FSF Nov. 9: "Soccer in the Classroom" Draws Record Crowd

“Football/Fútbol/Soccer in the Classroom” drew 17 people, a new record for FSF! It was an extremely productive and fulfilling session.  Peter Alegi, Tom McCabe, Steven Apostolov, Sean Jacobs, Alon Raab, and David Kilpatrick kicked off with brief comments on each of their soccer courses. A vigorous and wide ranging discussion ensued.

Among the many questions and issues tackled by the collective, were the following: how can we integrate technical and tactical aspects of the game into broader intellectual analysis? Given the huge canvas of “global soccer,” how have instructors dealt with thematic, geographic, and chronological coverage? Which films and popular literary works have worked well and why? What is the state of “football archives”?

Several individuals spoke of the importance of knowing your audiences and valuing diversity.  Other participants commented on the challenges and rewards of being the first to teach sport-focused courses in their departments and institutions.  After nearly two hours, the session ended with Alon reminding us of what Swami Yogananda once said: “You will be closer to Heaven through football than by the Gita.”

Audio of the session is available here.

Participants (in random order)

Graham Stinnett
Alejandro Gonzalez

Klinsmann's USA project: Reform or Revolution?

The international break generated debate about Jürgen Klinsmann’s short tenure as USA selector and coach. Results of friendlies aside, George Vecsey of the New York Times points out that the German is a proponent of “the revolutionary theory for young players that soccer should be fun” and invites fans to watch the team’s training sessions. Together with Claudio Reyna — the former fantasista turned head of US player development — Klinsmann believes “coaches can teach soccer, but on the field, soccer is not a teachable sport. [ . . .] Athletes must play the game by themselves; they must be creative.”

Of course, the US soccer system has demonstrated little such creativity so far. In general, its pay-for-play youth system marginalizes or excludes the working class and the poor and almost invariably produces robotic, Anglophile, tactically troglodytic teams. So is Klinsmann’s project reformist or revolutionary?

Amy Lawrence in The Guardian’s Sports Blog writes that “the great German enthusiast is trying to overhaul football in the US not just the national team.” The post picks up on some of Vecsey’s insights and adds Klinsmann’s criticism of both the short MLS season and the archaic system of using college soccer to form professional players. Readers’ comments on the blog page make for fascinating reading. What do you think about the Klinsi debate?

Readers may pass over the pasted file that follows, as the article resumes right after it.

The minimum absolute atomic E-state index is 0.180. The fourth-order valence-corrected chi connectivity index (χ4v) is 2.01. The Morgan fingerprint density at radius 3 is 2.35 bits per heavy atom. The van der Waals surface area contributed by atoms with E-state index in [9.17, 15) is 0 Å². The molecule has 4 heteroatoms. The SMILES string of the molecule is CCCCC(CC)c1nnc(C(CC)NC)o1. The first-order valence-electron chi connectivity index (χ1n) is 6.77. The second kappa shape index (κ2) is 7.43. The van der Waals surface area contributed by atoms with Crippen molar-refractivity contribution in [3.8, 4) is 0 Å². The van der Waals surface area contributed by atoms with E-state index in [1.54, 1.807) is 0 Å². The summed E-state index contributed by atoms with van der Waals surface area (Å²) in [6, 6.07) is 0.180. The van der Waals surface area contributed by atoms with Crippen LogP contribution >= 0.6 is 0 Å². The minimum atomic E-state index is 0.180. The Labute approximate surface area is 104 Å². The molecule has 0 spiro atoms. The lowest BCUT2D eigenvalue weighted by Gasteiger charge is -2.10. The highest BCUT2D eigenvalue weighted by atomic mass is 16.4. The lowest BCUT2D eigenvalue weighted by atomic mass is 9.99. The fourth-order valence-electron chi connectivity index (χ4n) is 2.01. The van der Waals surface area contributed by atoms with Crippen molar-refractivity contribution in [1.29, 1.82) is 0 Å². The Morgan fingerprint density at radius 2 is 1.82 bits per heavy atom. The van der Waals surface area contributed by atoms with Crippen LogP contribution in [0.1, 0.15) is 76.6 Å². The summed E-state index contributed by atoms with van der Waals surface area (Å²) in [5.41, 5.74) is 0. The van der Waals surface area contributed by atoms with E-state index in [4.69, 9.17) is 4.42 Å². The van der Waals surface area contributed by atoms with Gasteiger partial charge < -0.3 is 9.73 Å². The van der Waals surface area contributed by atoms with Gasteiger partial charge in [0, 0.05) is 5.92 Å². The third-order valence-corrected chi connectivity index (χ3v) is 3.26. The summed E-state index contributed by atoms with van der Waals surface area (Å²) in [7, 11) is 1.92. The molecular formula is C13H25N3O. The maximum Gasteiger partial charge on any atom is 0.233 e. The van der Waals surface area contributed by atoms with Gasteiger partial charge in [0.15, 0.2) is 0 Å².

Women’s Football Session Breaks New Ground

With the 2011 Women’s World Cup around the corner, it seemed especially appropriate to hold our first session on the women’s game on April 18. Facilitated by Jennifer Doyle and featuring author Cynthia Pelak, the group covered some key issues and topics, including the hidden history of women’s football; gender, sexuality, and class; media disinterest about women’s sports; the impact of FIFA’s takeover of the women’s game; South African dynamics; law and government policy; coaching and playing styles; empowerment and disempowerment.

The audio for the meeting is available here.

In attendance:
Jennifer Doyle
Cynthia Pelak
Martha Saavedra
David Toms
Tom McCabe
Laurent Dubois
John Turnbull
Andrew Guest
David Roberts
David Keyes
Alex Galarza
Peter Alegi

Cairo Ultras in Egyptian Protests

Anti-government protests in Egypt are being driven by young men, including Egyptian ultras writes FSF member James Dorsey. “Soccer fans constitute a well-organized and feared pillar of the marshalling grassroots coalition determined to ensure that President Hosni Mubarak suffers the same fate as Tunisian President Zine El Abidine Ben Ali who was toppled earlier this month by mass demonstrations.” Full article here.

For more details on Egyptian ultras and the social and political implications of the game in Cairo, listen to David Goldblatt’s The Secret Policeman’s Football: Al Ahly v Zamalek (part 2 of his BBC radio documentary “The Power and the Passion”) and read this multimedia essay by one of the founders of Egypt’s first ultras group.